• What was the critical factor in a successful resolution of the situation?

    Try to define your principles or approach.

    For example, I know that people tend to be frustrated when they feel neglected and unimportant.

    Whenever possible, I try to meet in person and establish face-to-face contact with someone who feels disgruntled, so that I can fully focus on the situation. (And believe me, checking your phone while speaking with such a customer is definitely NOT a good idea).

    Of course, this may not always be possible in your line of business or profession, but I guess you see what I mean - showing full attention greatly improves your chances of mitigating the situation.

  2. About The Company

    Every company relies on customers.

    Research the company you are applying to and try to find out what their standards of customer relationship or service are, as well as try to find out some real cases where the customers complained about the company, and what the company did to mitigate the situations (a possible source might be Yelp! or another social media platform).

    Based on your research, how does the company treat customers? How do they resolve customer issues?

  3. About The Fit

    How can you make things better and WOW the customer? Give an example that demonstrates that your approach to resolving customer frustrations is in line with the company policies.

Pro Tip

A disgruntled customer generally just needs someone to listen to them.

The three A’s of customer service can help diffuse the difficult situation:

  1. Acknowledge - what the other person is feeling,
  2. Apologize - for the way the other person is feeling,
  3. Admit - that there was an issue that you are working on to get it resolved.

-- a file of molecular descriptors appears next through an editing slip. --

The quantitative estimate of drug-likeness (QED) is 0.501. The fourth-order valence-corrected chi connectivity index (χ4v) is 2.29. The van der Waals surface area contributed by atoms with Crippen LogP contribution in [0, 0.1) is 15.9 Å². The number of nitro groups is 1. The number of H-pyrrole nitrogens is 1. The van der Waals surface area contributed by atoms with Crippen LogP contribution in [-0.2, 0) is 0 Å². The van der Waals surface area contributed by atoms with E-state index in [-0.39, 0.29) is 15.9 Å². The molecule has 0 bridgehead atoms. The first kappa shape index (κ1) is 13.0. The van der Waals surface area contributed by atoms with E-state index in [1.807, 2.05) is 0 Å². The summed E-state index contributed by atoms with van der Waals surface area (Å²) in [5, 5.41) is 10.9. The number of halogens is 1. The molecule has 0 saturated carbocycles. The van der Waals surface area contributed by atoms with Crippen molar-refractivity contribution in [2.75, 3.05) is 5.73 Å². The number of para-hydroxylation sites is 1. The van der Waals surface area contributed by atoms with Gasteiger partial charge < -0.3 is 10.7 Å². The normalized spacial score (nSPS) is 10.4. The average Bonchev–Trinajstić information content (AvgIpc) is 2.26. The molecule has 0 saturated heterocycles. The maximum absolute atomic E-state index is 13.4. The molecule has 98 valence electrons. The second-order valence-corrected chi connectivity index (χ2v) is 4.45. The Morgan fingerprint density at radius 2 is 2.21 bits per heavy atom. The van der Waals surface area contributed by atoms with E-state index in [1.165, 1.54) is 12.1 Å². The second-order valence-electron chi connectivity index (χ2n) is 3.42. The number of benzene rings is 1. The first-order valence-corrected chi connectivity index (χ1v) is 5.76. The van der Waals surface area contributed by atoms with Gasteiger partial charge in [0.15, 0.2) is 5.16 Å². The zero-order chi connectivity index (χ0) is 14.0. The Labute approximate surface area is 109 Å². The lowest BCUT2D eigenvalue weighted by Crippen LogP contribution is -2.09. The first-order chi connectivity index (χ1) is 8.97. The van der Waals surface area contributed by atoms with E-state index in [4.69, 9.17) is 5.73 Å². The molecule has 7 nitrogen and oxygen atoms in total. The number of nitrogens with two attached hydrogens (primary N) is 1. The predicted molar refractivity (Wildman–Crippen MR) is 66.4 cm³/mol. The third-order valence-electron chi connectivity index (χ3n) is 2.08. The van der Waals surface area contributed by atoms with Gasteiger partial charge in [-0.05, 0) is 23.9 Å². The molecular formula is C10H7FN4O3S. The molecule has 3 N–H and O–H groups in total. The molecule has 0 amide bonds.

Add the extra “A” - Ask for the customer's contact information so you can update them on any progress on their issue.

Statistics

This question is asked 2.0x more frequently at E*TRADE Financial than at other companies.

5. Why did you leave your last job?

How to answer

This question may be a little touchy for some people, but it's a question asked by interviewers, to find out why you left, in order to better understand how you may or may not make a good fit with their company.

Remember, never speak ill of your old company (this will not go over well).

  1. About Yourself

    Most likely, there are three possible reasons you left or are leaving your last job:

    • You are looking for a career change
    • You are unhappy with your current employment
    • You were let go.

    Whatever the reason, it's best to always speak in a positive light.

  2. About The Company

    Based on your research about the ompany and the position, what do you like most about the company?

  3. About The Fit

    If you are looking for career advancement or a career change, you can be very upfront and honest. Be as enthusiastic as you can about the position.

    If you were unhappy with your previous job, focus on the positives. Talk about the ways that you will best fit in with the company, in the role for which you're applying.

    If you were let go, focus on the positive. Share your accomplishments at your previous employment.

Pro Tip

Whatever the reason you are looking for a new opportunity, always turn things around to show how you are the perfect fit for the job for which you are interviewing!

Statistics

This question is asked 58% more frequently at E*TRADE Financial than at other companies.

6. What are your salary requirements?

How to answer

This question seems factual, but it gauges how well you value yourself and how well you know your industry.

This is your opportunity to present yourself as a qualified professional and get a proper salary!

Read on to learn how you can answer this question with confidence, using an analytical approach. The answer may be given as a range or as a single target number.

  1. About Yourself

    The first thing to research is the salary range for your role in the market. What is the industry standard?

    Next, think of your qualifications for the role. Weigh in your traits, skills, education, and experience. Try this exercise, draw a line on a piece of paper where on the left side sits a complete beginner, and on the right side - the best professional in the world the company may try to invite for the role. Where do you position yourself?

    Now, remember that once you start in your new role, your qualifications will be growing fast, due to all the new experience you will be gaining - consequently, your value will rise as well. Your salary, on the other hand, will not increase as quickly. So, try to imagine where your qualifications will bring you, on that scale, in about a year into the new job.

    Map the scale against the industry range. Now you should be able to come up with an objective figure, as opposed to pure speculation.